The Spirit immediately drove Him out into the wilderness.   This happened to Jesus after He was baptized and declared to be the Son of God.  Something similar happened to you and to me.  God said, "I am going to plant this child of mine in the world."  The Holy Spirit caught you up, and you were sown into a time and place, into a family and a situation that He chose for you.  For many of us, it was a period of being lost in the boonies.  It happens once in the flesh.  But then we are awakened, and, like Jesus, it happens again as we are born of the Spirit. 

I have been out here in the desolate places, harassed by the enemy and by the non-kingdom forces and entities that run wild in this world system.  But there are those who come around, messengers from my Father, to remind me who I am, to assure me that I have a purpose, that this wilderness is merely a trial that I must pass through.

The desert places will cleanse our vision and open the doors of our perception to the realities of the kingdom, putting us back in touch with our Lord.   And then we, too, become messengers, agents of awakening that the children of the kingdom might be born from above.   Everything is about the kingdom, about the restoration of God's sovereign rule over His own chosen ones. 

When the kingdom of this world has become the kingdom of our Lord and His Christ, how will that kingdom look and how will it operate? 

Wednesday, December 7, 2011

The Wings of Gravity

Now the Lord is the Spirit, and where the Spirit of the Lord is, there is freedom. -- 2 Corinthian 3:17

There is nothing more important than freedom.  Life itself is an expression of freedom, of God’s freedom in the universe.  It is a breaking away from the determinism of matter, acquiring and utilizing energy through choices and for choices that run counter to an elemental force like gravity.   When a man walks or a bird flies, the rules of gravitation are not broken but superseded.  There are laws of motion and aerodynamics and thermodynamics that allow a living creature to work with gravity, to use forces of friction and inertia which would seem to hold it in place in order to move and go where it chooses.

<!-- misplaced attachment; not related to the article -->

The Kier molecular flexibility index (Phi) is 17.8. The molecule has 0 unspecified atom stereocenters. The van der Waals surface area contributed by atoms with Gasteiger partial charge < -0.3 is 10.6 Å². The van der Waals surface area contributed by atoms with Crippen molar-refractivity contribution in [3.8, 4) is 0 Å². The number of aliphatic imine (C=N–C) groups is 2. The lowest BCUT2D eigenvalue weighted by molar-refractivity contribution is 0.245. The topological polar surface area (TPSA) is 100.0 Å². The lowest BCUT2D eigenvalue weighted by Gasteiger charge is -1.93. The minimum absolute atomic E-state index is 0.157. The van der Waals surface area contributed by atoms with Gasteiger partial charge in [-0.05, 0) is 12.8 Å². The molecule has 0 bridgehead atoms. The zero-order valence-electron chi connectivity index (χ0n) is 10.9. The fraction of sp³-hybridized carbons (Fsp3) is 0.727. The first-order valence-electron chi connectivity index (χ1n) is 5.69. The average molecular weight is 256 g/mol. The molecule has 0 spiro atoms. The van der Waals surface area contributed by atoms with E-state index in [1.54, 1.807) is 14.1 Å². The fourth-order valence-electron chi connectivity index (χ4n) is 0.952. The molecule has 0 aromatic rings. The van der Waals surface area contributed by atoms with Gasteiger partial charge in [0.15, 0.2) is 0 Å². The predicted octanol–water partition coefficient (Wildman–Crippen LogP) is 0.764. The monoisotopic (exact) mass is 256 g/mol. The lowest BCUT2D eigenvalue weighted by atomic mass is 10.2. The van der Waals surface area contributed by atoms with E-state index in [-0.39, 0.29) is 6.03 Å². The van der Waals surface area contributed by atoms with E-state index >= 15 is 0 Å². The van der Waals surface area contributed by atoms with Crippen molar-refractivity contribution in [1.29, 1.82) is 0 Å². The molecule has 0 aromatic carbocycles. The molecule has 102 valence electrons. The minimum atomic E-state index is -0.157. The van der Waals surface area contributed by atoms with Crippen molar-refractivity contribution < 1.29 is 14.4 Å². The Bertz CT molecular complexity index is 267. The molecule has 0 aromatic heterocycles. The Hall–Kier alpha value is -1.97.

If there were a creature that could survive in a weightless vacuum somewhere, perhaps in a potential space where there was no gravitation or anything to impede movement, that creature would be unable to move.  We need resistance.  We need something to drive against in order to propel ourselves toward our goals.  Our imaginary creature in our imaginary space would, in one sense, I suppose, be absolutely unhindered, but in reality it would be perfectly imprisoned. 

Evil may not be the right word here, but it is a convenient one.  We wonder why there is evil let loose upon the world.  Evil may be a function of spirit or morality as gravity is a function of matter.  Evil is not meant to conquer us any more than gravity is meant to chain us to one spot.  Evil enables moral freedom in the same way that gravity enables an eagle to soar or a plane to fly across the ocean.  It is in our resistance against evil that we learn the truth of the law of life and liberty in Christ. 

In my better moments I understand that not only is it pointless to ask for an easy life free from labor, suffering, sacrifice and pain, but the truth is that it would not be much fun.  Of what value is a life without challenges, a life without failure as well as success?  What would freedom mean in a world where a person never had to conquer, if nothing else, his own fears and faults?  I should say, especially my own faults and fears. 

Being in Christ gives us the power to overcome, but we must live for a while in a world where there are things to overcome in order to understand that.  Even the Lord Himself had to come to this earth, to be incarnated, to be limited and subject to the darkness that His light might be seen. 

Wednesday, November 30, 2011

Great Expectations